December was a fairly challenging month for the auto industry, but Kurt McNeil, vice president of U.S. Sales Operations for General Motors, noted that: “2013 was the year that GM and the auto industry put the last traces of the recession in the rearview mirror, so now we can devote our full attention to the things that matter most to customers: compelling design, world-class quality and delivering the best ownership experience in the business. GM has laid a strong foundation to pursue all of these goals. We have announced more than $10 billion in capital investments in the United States since 2009 and plowed billions more into R&D to refresh our product portfolio at twice the rate of the last few years.”
Also, looking at last year’s entire body of work does show plenty of bright spots for the company. For 2013 as a whole, GM sales were up 7.3 percent, backed by 2,786,078 deliveries that included 2,129,738 to retail customers; the latter mark represented a 10.8 percent jump, with strong retail contributions from Chevy (up 9.2 percent), GMC (up 12 percent), Buick (up 13.1 percent) and Cadillac (up 19.1 percent).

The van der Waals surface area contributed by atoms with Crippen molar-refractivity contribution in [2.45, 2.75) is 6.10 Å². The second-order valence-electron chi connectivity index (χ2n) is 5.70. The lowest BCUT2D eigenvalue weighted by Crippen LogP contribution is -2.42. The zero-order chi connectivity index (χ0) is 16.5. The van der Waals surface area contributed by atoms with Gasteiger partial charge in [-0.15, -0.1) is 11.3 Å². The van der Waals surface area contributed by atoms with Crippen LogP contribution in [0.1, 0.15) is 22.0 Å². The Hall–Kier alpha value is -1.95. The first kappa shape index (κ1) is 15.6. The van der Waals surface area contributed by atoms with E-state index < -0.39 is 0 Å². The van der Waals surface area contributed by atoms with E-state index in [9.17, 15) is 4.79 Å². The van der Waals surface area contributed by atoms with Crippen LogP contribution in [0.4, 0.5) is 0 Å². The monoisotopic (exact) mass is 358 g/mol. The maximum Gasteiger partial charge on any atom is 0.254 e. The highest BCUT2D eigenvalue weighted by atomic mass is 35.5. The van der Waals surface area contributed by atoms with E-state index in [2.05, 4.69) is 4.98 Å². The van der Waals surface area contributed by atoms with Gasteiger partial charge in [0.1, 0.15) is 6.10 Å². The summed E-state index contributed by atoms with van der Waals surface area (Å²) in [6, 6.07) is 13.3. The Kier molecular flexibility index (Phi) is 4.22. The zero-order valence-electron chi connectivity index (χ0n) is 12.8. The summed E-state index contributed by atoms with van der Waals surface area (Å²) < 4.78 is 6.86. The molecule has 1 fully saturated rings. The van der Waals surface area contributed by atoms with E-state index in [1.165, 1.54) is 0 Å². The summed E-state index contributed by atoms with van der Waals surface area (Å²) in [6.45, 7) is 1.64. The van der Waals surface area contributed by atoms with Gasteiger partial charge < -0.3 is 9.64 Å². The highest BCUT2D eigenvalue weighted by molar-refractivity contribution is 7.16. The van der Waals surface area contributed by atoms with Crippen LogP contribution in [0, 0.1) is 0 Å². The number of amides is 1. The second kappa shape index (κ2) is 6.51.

Be that as it may, GM’s momentum cooled off notably last month. The automaker ended up selling 230,157 vehicles in December, representing a decrease of 6.3 percent as compared to the same month in 2012, and all four of its divisions endured slipping volumes. On the positive side, the refreshed 2014 Chevy Malibu continues to benefit from its upgrades for the new model year and sold 15,493 units—reflecting a 33.2 percent gain over December 2012—in the very competitive midsize sedan segment.
Also turning in double-digit December volume increases for GM last month were:
- Buick Regal—1,747 sales, up 14.5 percent
- Cadillac ATS—3,887 sales, up 30.5 percent
- Chevy Corvette Stingray—3,005 sales, up 132.8 percent
- Chevy Impala—10,633 sales, up 10.3 percent
- GMC Savana—2,588 sales, up 94.6 percent
- GMC Acadia—7,923 sales (a new December record), up 53 percent